21 October 2004
It was quite a journey and I absolutely hate travelling. I enjoy flying, as I love looking out the window at the world below, however, after long hours on a plane, it really starts to wear on me.
I left a couple of days ago for BIAP (Baghdad International Airport) from my camp. We stayed there overnight until the next morning where we were briefed and waited around all day to catch a flight into Kuwait. I had forgotten just how long it has been since I have flown on a C-130 Air Force transport. As I said while I enjoy flying, being in a C-130 is like being strapped into a roller coaster with a lawn chair as your seat. Not the most comfortable ride in the world, but fun all the same.
We arrived in Kuwait, where again, we endured long hours of briefings and received our itineraries for our flight back. We flew late in the evening and arrived yesterday morning in Maine. I can tell you that the VFW (Veterans of Foreign Wars) who have taken it upon themselves to meet and greet every plane that comes in, really warmed my heart. These men and women have sacrificed their time to ensure that the soldiers, sailors, airmen and marines who either come home or leave through Maine, are appreciated by at least someone. They had phones available for our use to call our families, at no charge to us, provided by Unicel. Sam's Club provided cookies and coffee and the VFW of course was there to ensure that we were warmly welcomed back into our homeland. You can visit their site at www.mainetroopgreeters.com. I recommend you visiting this site for yourself, as words just do not do it justice.
I arrived into Dallas-Fort Worth, later on yesterday morning, once again, to a warm welcoming crowd, among them being my family. The seemingly longest part of my journey was the drive back home. My wife had a small glitch in the car rental that she had attempted, so she drove our truck up there to pick me up. Well, a normally 2-2 1/2 hour drive took nearly 7. I have to change the fuel filter in my truck. Was a little annoying, but, I was safe and was able to see things that I normally wouldn't see by travelling at 70 mph.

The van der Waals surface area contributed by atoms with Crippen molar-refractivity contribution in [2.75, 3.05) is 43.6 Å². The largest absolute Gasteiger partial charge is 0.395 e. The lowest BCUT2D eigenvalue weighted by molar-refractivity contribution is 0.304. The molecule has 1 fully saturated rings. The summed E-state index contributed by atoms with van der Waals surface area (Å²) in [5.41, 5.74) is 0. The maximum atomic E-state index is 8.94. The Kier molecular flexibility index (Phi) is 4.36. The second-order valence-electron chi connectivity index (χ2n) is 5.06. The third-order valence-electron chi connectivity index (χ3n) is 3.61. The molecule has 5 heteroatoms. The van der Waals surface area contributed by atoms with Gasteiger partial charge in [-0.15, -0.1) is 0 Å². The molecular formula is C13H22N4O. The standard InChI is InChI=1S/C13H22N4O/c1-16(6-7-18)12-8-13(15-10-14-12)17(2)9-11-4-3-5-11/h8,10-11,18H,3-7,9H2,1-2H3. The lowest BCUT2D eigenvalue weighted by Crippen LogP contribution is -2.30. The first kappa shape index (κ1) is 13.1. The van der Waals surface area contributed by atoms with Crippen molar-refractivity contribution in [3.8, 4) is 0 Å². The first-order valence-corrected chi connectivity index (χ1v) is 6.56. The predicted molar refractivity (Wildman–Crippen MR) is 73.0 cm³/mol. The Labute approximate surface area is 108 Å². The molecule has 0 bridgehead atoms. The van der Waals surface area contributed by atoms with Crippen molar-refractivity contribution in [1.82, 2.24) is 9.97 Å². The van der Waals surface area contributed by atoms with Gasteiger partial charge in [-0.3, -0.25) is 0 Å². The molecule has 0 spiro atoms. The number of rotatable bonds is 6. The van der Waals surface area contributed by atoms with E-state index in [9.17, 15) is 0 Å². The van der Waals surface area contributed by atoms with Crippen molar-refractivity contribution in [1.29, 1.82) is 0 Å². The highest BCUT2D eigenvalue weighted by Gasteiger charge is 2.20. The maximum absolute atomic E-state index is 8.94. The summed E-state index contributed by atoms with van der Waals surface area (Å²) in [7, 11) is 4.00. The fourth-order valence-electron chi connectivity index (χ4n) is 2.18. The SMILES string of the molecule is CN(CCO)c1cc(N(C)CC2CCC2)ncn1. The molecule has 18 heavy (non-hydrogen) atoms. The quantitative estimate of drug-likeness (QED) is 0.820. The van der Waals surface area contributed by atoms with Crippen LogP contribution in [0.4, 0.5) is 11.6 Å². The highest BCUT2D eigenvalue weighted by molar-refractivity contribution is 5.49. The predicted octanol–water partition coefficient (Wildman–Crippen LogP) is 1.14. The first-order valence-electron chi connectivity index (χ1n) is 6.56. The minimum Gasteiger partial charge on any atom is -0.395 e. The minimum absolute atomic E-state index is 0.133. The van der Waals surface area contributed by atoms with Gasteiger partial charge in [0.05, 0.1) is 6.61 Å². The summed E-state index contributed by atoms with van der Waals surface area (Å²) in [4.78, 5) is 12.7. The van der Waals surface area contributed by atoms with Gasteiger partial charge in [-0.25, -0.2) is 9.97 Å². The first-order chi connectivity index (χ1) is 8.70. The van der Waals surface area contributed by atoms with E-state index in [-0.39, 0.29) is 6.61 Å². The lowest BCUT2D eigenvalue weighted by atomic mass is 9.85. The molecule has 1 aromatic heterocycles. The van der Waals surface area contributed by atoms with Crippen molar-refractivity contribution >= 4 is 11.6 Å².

This brings me to my next topic. We in America have a tendency to forget or not realize just how good we have it here. In just the beauty of our country, we can take solace in the knowledge that we indeed do live in the greatest country on earth. It is a little funny as the first thing that I saw when I landed in BIA (Bangor International Airport) was the Ramada and Days Inn. It struck me as kind of funny that this would be the first thing that I saw, but when I did, I knew I was going home. As we flew over the United States, the breath taking views of the patchwork quilt that make up the farmland of our Heartland, the Appalacian Mountains and the urban sprawls of our great cities confirmed the fact that our country truly is great. Your home, my home, our home. THIS is what we defend. It brought back to my mind the song "America the Beautiful" and I caught myself humming that tune several times as I looked out the window. Take not for granted what we have. Every morning you wake up and go outside, thank the Lord above for what you have. My wife can attest to the fact that as I stepped out of the airport for the first time into the warm Dallas sun, I stopped and took a long breath. Clean, warm air. Absent were the smells of sewage, smells of burning garbage in the streets. Gone were the sounds of gunfire and explosions. Peace.
It tore me up however, once, that although through the absence of all this, there are those who tainted this experience. Angry drivers, uncaring and unfeeling human beings. Throughout the entire trip back home, when the truck started messing up, we had a grand total of two people stop and ask us if we needed assistance. Although I expected not everyone to stop and offer aid, I was struck by the fact that while we would pull off of the road to avoid impeding traffic, there were more obscene gestures, swear words and curses thrown at us than anything. Many of these obscenities were thrown by people with the yellow ribbon magnets on their vehicles which say "Support Our Troops". Words say one thing, while actions speak another. While I appreciate those who do support us, wholeheartedly, support your fellow man as well. Remember the Golden Rule. Remember those who may be more needy than you. Help those who need help. America is great, but it could be so much better.
I will post again soon, as I must reply to and rebuff some of the comments that I have received to some of my posts. Thank you again, each and every one of you, who have been reading this and passing it on. I have been asked several times by people who have posted this site on other web sites if I minded. In no means do I mind, for my intent in starting this thing was to get it out to as many people as I could. The more people I can reach with this, with my simple messages, the outlook of just one old Sergeant, the happier I am. In just three weeks, I have had over 10000 hits on the site. That is about 9999 more than I could ever hope for. Thank you to all of those who have forwarded this on.